I have no words to tell how I yearned for that child, how sweet it was to hear his voice and footsteps in the yard. He spent about three weeks in prison, and then another boy appeared in his place. The second was a quiet, clean little boy in a neat sailor suit. During the first few days he was afraid of the warder and clung to his mother, but soon a little girl appeared to keep him company. She was about eight, older than he was and more bold: they rushed about the yard, chasing each other, and afterwards sat locked up all day in the stuffy and crowded cell, waiting to be sent to the penal camp.

It was a special favor that the "criminal" mothers "kulaks" and "rotten bourgeois"—were allowed to have their children in prison instead of sending them to an institution for homeless children, where the examining officer threatened to send my son. I do not know how that favor was obtained; perhaps Comrade Krupskaya herself persuaded the OGPU not to part the children from their mothers, but anyway in the spring of 1931 I saw those children in prison—and I honestly could not say whether I envied their mothers or not.

The appearance of children in prison was an exciting event, and the minutes of watching them passed quickly, but afterwards hours again seemed like years. From seven in the morning till two o'clock when dinner was brought there was time enough to get in a good working day, but for us there was only the misery of idleness and pacing up and down the cell like caged beasts.

For dinner huge cauldrons of smelly, over-cooked cabbage soup were brought. It was poured out into aluminum cups, very much like dogs" basins, and thrust into the opening in the door. Sometimes one found in it a piece of stringy meat, the size of a cubic centimeter. "Politicals", i.e.  Communists had meat soup of better quality. For second course all had millet porridge so over-cooked that it was one sticky, dough-like mass.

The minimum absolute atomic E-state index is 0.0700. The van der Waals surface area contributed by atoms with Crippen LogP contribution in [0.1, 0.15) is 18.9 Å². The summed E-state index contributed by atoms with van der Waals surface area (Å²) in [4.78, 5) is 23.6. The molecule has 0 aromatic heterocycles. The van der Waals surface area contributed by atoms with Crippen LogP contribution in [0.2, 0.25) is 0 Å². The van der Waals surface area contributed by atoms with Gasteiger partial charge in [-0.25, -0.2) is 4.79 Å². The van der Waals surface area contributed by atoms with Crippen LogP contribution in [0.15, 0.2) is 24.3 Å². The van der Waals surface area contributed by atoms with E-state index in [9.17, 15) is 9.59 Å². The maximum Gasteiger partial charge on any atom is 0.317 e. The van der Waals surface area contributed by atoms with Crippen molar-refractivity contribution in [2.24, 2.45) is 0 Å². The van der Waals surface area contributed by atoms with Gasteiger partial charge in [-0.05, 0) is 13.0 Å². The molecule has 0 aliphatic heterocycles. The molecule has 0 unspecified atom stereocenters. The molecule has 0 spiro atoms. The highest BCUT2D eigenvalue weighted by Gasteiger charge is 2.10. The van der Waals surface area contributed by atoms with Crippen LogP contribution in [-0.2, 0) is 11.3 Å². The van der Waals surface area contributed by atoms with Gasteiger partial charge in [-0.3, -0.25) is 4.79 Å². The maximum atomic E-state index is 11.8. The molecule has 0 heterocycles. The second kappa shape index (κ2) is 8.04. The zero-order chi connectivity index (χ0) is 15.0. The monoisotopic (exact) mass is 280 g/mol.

The food was hideous; not hunger but the feeling that one must eat to live made one swallow some of it. After dinner we were allowed to lie down for two hours. Though sleep was full of sinister dreams and fears, it was better than the emptiness of the waking hours.

At four o'clock came the call "get up!"

But the evening was easier to bear: daytime, in which everyone had been used to work, was gone. We talked and recalled the past which seemed long and rich and vivid. All our memories acquired a new value, as before death. But the thought of death had lost its terrors when life was confined to an empty existence in a stone cage. The thought of exile was more alarming.

Some former occupant of the cell had written on the wall a crude poem that had a very real meaning for us:

And may be in exile

In a barrack of planks

Where icy wind

Drives the snow through the cracks,

We'll look back on the cell

And the bedstead of iron

And the door that shuts so well.

Was it possible that we could sink so low as to regret the prison? We were certainly kept alive and fed, and had no need to work. Our sole occupation was to kill time, as though life were long enough for that!